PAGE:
TS Eliot: portrait by Gerald Kelly
‘Time present and time past/Are both perhaps present in time future’: the instantly-recognisable opening lines from TS Eliot’s Four Quartets have surfaced and re-surfaced in my conciousness this past couple of weeks. They occurred to me while reading Stephen King’s recent gripping novel 11.22.63, which is but the latest addition to the vast body of speculation about time, time travel, whether it might be possible to alter an event in the past, and – if it were – what the consequences might be. 11.22.63 also represents the fruits of years of Stephen King’s sifting through the speculations about the assassination of President John F Kennedy, an event from the past that continues to inhabit the present of those of us alive at the time.
I had only just finished reading 11.22.63 when I tuned into the BBC Radio 4 production of Jeremy Irons reading Eliot’s Four Quartets, in which the past is forever disappearing, the future forever being born, and the present forever being renewed into a single moment: time and eternity, the future flowing into the present and the present flowing into the past. The poem was beautifully read by Irons with a measured delivery that certainly aided this listener’s understanding (also enhanced with an introduction by Michael Symmons Roberts).
Then there was this week’s Radio 3 Essay by actor and director of Theatre de Complicite, Simon McBurney – one of a series, The Book that Changed Me, in which each essayist discussed the book that inspired them in their chosen career. McBurney described how John Berger’s And Our Faces, My Heart, Brief as Photos – another text concerned with ideas about time and place, memory and mortality – had inspired his theatrical work with Complicite.
Time present and time past
Are both perhaps present in time future,
And time future contained in time past.
If all time is eternally present
All time is unredeemable.
What might have been is an abstraction
Remaining a perpetual possibility
Only in a world of speculation.
What might have been and what has been
Point to one end, which is always present.
Footfalls echo in the memory
Down the passage which we did not take
Towards the door we never opened
Into the rose-garden.
– ‘Burnt Norton’, Four Quartets, TS Eliot
John F Kennedy and Texas governor John Connally with their wives in the presidential motorcade moments before the assassination
In Stephen King’s 11.22.63, school teacher Jake Epping enters a dark passage at the back of Al’s Diner, edges slowly down some steps and slips from 2012, through a wormhole in time, back to 11:58 am on 9 September, 1958. Epping has embarked upon his journey back in time at the insistence of Al, owner of the eponymous Diner, who has already made the trip several times. Al was on a mission he’s now unable to complete: to prevent the assassination of John Kennedy by Lee Oswald- and, perhaps as a consequence, the assassinations of Martin Luther King and Robert Kennedy, and the deaths of thousands of American soldiers in Vietnam. Dying from cancer, Al wants Jake to do the honours.
Al explains to Jake what he’s learned so far about this time present and time past present in time future business. First, it’s not a one-way trip; but when you return, no matter how long you’ve stayed in the past – two days, five years, whatever – only two minutes have gone by in the present. Second, each time you go back to the past, there is a reset. It’s 11:58 am on 9 September, 1958, and everything you did on your previous trip has been erased.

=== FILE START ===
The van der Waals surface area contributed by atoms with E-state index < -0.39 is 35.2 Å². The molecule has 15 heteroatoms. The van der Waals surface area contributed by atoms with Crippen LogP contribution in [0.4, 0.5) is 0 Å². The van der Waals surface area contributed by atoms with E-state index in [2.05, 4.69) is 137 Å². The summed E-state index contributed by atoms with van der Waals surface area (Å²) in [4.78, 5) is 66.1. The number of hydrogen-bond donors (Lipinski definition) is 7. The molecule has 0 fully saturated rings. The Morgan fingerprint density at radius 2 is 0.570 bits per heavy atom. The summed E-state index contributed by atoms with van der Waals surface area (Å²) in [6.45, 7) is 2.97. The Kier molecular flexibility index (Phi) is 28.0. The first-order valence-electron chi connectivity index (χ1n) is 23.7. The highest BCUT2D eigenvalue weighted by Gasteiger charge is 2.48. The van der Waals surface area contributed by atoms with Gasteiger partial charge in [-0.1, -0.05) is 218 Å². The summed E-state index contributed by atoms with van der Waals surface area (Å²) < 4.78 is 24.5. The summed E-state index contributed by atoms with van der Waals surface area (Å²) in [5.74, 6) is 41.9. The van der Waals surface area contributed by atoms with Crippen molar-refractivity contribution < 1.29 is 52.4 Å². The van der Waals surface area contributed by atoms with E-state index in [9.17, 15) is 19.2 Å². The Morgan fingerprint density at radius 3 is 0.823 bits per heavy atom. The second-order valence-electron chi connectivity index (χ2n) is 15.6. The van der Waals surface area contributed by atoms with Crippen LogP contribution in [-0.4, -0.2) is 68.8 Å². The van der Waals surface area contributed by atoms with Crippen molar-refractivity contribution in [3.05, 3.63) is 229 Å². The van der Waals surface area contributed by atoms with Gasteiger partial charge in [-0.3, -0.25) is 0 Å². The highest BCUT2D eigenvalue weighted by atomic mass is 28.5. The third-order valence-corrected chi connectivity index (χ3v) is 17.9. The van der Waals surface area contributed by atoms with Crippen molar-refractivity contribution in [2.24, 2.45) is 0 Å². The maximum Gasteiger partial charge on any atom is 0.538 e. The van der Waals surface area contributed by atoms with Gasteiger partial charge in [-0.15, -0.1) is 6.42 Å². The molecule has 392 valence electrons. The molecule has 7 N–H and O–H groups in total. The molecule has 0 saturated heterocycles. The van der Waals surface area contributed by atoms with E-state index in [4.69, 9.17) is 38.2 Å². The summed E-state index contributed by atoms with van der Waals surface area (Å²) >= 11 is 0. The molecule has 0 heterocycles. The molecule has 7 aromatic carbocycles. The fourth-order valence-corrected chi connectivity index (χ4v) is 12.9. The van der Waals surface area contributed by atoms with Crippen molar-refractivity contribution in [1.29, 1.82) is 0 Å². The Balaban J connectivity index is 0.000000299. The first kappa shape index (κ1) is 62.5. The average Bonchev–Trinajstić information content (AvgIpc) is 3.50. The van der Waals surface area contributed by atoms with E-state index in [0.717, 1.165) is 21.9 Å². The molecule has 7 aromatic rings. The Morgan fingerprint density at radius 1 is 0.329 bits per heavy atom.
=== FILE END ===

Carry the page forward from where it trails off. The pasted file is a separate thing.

Stephen King’s books may not be great literature, but he’s a damn fine storyteller and knows how to keep a reader gripped, turning the page through 700 of them. 11.22.63, finally published in time to mark the fiftieth anniversary of the assassination, actually consists of three stories in one.
The first is a prefatory murder story set in 1958. Here Al, Jake and King himself are exploring the old vexed question: if you went back in time and changed something, might there be unforeseen consequences? What Jake learns is that, while history can be altered, it resists with all its might.
So, next, in the longest section of the book, Jake returns to live out the years between 1958 and 1963, preparing for the day when he will attempt to thwart the assassination. This is classic King territory – a hymn to a wholesome, simpler, uncommercialised fifties America where Jake teaches at a school in a small Texas town, falls in love with a librarian and becomes a fixture in the local community. In 1958, root beer is ‘tasty all the way through’ But, King also throws in some qualifiers, highlighting aspects of America at that time which were less than wholesome:
In North Carolina, I stopped to gas up at a Humble Oil station, then walked around the corner to use the toilet.There were two doors and three signs. MEN was neatly stencilled over one door, LADIES over the other. The third sign was an arrow on a stick. It pointed toward the brush-covered slope behind the station. It said COLORED.
Curious, I walked down the path, being careful to sidle at a couple of points where the oily, green- shading-to-maroon leaves of poison ivy were unmistakable. I hoped the dads and moms who might have led their children down to whatever facility waited below were able to identify those trouble-some bushes for what they were, because in the late fifties most children wear short pants. There was no facility. What I found at the end of the path was a narrow stream with a board laid across it on a couple of crumbling concrete posts. A man who had to urinate could just stand on the bank, unzip, and let fly. A woman could hold onto a bush (assuming it wasn’t poison ivy or poison oak) and squat. The board was what you sat on if you had to take a shit. Maybe in the pouring rain.
If I ever gave you the idea that 1958’s all Andy-n-Opie, remember the path, okay? The one lined with poison ivy. And the board over the stream.
For much of this part of the narrative King pushes Oswald into the background as Jake settles into the life of a small town outside Dallas where, ‘I stopped living in the past and just started living’. As well as telling a beautiful love story, this stage of the narrative allows King to further explore the consequences of messing with the past as unintended examples of the ‘butterfly effect’ multiply, leading Jake at one point to muse:
Coincidences happen, but I’ve come to believe they are actually quite rare. Something is at work, O.K.? Somewhere in the universe (or behind it), a great machine is ticking and turning its fabulous gears.